The Savings-Investment Process in Nigeria: an Empirical Study of the Supply Side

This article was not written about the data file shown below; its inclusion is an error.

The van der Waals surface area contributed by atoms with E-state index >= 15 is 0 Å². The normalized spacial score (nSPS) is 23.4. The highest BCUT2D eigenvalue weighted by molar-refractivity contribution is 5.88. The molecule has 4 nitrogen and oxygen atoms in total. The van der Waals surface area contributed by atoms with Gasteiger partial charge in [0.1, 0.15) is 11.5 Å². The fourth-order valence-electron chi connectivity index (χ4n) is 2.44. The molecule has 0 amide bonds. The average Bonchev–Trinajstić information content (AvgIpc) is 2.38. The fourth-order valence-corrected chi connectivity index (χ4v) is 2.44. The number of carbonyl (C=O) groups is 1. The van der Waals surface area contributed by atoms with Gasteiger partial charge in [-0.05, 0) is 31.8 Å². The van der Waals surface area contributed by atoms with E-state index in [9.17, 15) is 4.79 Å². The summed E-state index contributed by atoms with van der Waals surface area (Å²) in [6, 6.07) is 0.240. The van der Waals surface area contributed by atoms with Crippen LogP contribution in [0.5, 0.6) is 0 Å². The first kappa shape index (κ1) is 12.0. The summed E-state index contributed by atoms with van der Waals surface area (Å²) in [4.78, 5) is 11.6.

"This study characterizes the major factors perceived by bankers as affecting the savings-investment process in Nigeria. In making lending decisions, the respondents tend to behave in accordance with the anticipated income theory of asset management, whether they were constrained by the realities of the Nigerian environment or not. This suggests that among Nigerian bankers professionalism is given pride of place. In addition, under changing financial control regimes, there is a shift in the importance attached to factors used in making lending decisions. In particular, there seems to be a close relationship between the rankings the respondents gave when they behaved purely as bankers and those that related to the era of liberalization. Neither do the respondents appear to be concerned by the sanctions imposed by the CBN for not meeting its stipulated credit policy guidelines. This suggests that Nigerian bankers tend to behave as profit maximizing investors irrespective of the sanctions imposed for not meeting government social responsibility objectives. The study also shows that in making portfolio management decisions the importance attached to meeting the demand deposit requirements of banks' customers was less important after liberalization, apparently because of liberalization policies such as the operation of the Nigerian Deposit Insurance Corporation. Another important finding is that productivity of investment, while a factor in making portfolio management decisions, was accorded higher priority after liberalization."